“TO THE people of Puerto Rico: Do not believe the #FakeNews! . . . My Administration, Governor @RicardoRossello, and many others are working together to help the people of Puerto Rico in every way . . . #FakeNews critics are working overtime, but we’re getting great marks from the people that truly matter!”
That series of tweets from President Trump last September as Puerto Rico struggled to deal with the devastation caused by Hurricane Maria was followed by a claim to Puerto Rican officials they should be “very proud” that hundreds didn’t die from Maria as in a “real catastrophe like Katrina.” He later rated his administration’s response to the disaster as a 10 on a scale of 1 to 10. His remarks are worth revisiting in light of the official toll of Maria-related deaths, which has been revised from 64 to 2,975.
How many lives could have been saved if the president had not been so nonchalant — even uncaring — about the magnitude of the problems? Why did he seemingly spend more effort patting himself on the back than getting help to the stricken island? And would more have been done sooner if the American citizens who suffered and died had not lived in Puerto Rico, but rather Florida or Alabama?
Ricardo Rosselló, Puerto Rico’s governor, announced the change in the official death toll last week in the wake of a report by independent researchers from George Washington University that determined that nearly 3,000 more deaths than expected occurred in the months after Maria hit the island. The new tally of 2,975 exceeds by more than 50 percent the number who died during Katrina in 2005. It almost equals the number who were killed in the terrorist attacks of Sept. 11, 2001, and it makes Maria the worst natural disaster in the United States in more than a century.
Puerto Rico’s government commissioned the study after its initial account of 64 dead was challenged by findings of a New York Times analysis and study by Harvard University researchers. The original government death toll was limited to people who died during the storm. But as the George Washington study made clear in horrifying detail, the havoc and dangers continued long after the winds died down; lives were lost because people didn’t have power or water or access to health care, and help was too slow in coming.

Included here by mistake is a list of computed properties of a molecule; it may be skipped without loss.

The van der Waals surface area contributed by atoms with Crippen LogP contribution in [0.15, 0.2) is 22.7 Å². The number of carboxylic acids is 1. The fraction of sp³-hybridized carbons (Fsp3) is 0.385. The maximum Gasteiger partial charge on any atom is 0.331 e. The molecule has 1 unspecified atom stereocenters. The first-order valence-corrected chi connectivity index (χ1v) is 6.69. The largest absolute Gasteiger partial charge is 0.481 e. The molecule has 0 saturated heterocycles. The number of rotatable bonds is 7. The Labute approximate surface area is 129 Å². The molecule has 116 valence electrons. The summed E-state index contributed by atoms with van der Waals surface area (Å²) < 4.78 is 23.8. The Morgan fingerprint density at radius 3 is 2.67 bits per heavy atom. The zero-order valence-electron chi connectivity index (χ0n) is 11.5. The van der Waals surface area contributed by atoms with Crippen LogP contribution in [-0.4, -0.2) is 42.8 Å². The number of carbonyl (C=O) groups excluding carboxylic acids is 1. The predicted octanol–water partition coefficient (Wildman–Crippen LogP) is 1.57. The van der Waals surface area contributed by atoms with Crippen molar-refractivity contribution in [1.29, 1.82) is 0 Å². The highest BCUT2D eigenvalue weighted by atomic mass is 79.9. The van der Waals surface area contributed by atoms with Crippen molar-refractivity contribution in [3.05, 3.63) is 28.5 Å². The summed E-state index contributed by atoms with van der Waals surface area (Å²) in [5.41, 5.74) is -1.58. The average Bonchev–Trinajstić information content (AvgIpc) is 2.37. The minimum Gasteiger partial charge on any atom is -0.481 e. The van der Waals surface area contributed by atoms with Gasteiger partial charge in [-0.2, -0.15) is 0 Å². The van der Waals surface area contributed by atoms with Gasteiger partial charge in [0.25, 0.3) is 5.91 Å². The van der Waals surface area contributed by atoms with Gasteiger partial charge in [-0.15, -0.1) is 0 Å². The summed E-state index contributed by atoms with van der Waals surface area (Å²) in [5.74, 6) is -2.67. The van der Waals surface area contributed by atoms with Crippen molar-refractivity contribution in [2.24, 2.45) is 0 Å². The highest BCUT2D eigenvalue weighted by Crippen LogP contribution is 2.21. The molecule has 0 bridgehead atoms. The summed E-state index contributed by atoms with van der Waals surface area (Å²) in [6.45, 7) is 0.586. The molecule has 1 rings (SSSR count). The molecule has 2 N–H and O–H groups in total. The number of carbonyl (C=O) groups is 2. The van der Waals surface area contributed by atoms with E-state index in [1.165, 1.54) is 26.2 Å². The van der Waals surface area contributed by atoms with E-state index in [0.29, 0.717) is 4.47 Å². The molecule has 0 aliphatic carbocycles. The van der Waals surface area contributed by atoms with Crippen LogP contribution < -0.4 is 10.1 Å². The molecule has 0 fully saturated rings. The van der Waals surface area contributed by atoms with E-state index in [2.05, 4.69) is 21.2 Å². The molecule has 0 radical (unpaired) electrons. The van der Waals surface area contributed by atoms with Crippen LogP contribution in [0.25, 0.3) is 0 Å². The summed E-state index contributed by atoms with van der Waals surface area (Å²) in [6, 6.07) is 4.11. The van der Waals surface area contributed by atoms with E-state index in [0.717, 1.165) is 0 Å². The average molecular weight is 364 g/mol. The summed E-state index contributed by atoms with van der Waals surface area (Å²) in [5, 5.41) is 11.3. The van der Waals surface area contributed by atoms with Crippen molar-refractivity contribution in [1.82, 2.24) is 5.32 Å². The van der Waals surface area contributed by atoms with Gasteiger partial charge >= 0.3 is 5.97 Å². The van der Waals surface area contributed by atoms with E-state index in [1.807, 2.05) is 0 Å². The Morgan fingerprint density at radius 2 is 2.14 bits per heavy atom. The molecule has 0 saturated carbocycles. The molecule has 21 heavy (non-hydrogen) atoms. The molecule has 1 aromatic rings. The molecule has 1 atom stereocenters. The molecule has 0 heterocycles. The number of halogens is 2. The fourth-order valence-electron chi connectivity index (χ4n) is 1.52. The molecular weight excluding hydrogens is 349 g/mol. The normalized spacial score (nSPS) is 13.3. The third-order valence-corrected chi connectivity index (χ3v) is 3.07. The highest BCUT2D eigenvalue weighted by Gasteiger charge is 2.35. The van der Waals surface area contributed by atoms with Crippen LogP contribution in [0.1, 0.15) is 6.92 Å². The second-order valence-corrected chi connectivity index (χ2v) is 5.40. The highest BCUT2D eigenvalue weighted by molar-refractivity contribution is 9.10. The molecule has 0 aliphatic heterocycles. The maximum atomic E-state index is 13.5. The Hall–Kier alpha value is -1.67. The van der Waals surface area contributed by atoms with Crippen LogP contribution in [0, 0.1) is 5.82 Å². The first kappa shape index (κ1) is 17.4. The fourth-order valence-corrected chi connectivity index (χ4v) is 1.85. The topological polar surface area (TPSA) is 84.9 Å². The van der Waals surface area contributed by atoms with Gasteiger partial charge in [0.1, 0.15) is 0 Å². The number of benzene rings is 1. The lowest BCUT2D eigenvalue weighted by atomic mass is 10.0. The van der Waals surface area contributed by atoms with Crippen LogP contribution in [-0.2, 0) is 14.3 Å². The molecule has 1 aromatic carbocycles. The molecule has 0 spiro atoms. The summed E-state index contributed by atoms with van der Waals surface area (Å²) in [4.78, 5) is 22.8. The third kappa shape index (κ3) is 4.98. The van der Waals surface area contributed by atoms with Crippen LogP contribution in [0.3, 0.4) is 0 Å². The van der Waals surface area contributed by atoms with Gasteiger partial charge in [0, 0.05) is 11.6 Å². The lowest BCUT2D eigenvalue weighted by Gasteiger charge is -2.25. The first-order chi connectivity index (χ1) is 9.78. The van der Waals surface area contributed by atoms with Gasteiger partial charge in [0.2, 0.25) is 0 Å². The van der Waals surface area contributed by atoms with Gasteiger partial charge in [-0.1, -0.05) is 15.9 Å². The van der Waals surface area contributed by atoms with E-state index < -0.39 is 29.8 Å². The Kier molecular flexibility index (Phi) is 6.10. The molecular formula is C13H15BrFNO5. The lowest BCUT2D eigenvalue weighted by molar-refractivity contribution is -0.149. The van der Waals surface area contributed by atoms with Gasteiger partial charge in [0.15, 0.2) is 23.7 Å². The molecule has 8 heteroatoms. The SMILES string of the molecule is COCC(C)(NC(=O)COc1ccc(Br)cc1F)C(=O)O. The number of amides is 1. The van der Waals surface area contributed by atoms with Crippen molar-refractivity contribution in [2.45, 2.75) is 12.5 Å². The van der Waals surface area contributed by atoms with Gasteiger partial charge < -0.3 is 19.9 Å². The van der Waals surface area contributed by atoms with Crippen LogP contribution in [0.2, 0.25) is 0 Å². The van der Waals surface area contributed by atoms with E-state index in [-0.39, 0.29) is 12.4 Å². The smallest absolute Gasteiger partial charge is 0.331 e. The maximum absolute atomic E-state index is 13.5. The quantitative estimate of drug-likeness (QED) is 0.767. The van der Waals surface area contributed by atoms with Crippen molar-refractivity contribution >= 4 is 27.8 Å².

That it took more than 10 months for an accurate count to be made of the dead is indicative of the ineptitude of local officials and the indifference of federal officials that has been the hallmark of the response to Maria. “Now it’s proven. This is a ‘people died’ story,” said San Juan Mayor Carmen Yulín Cruz, one of the few officials to emerge from Maria with any credibility. “This is not a number, it’s . . . people who will never see the light of day, and many of them died because of neglect.”
Mr. Trump reiterated after the report’s release that “we did a fantastic job. . . . Most of the people in Puerto Rico really appreciate what we’ve done.” He can spin all he wants, but what he can’t change is the fact that nearly 3,000 U.S. citizens died on his watch. For that, there is only thing he should say and that, as Ms. Cruz put it, is “I’m sorry.”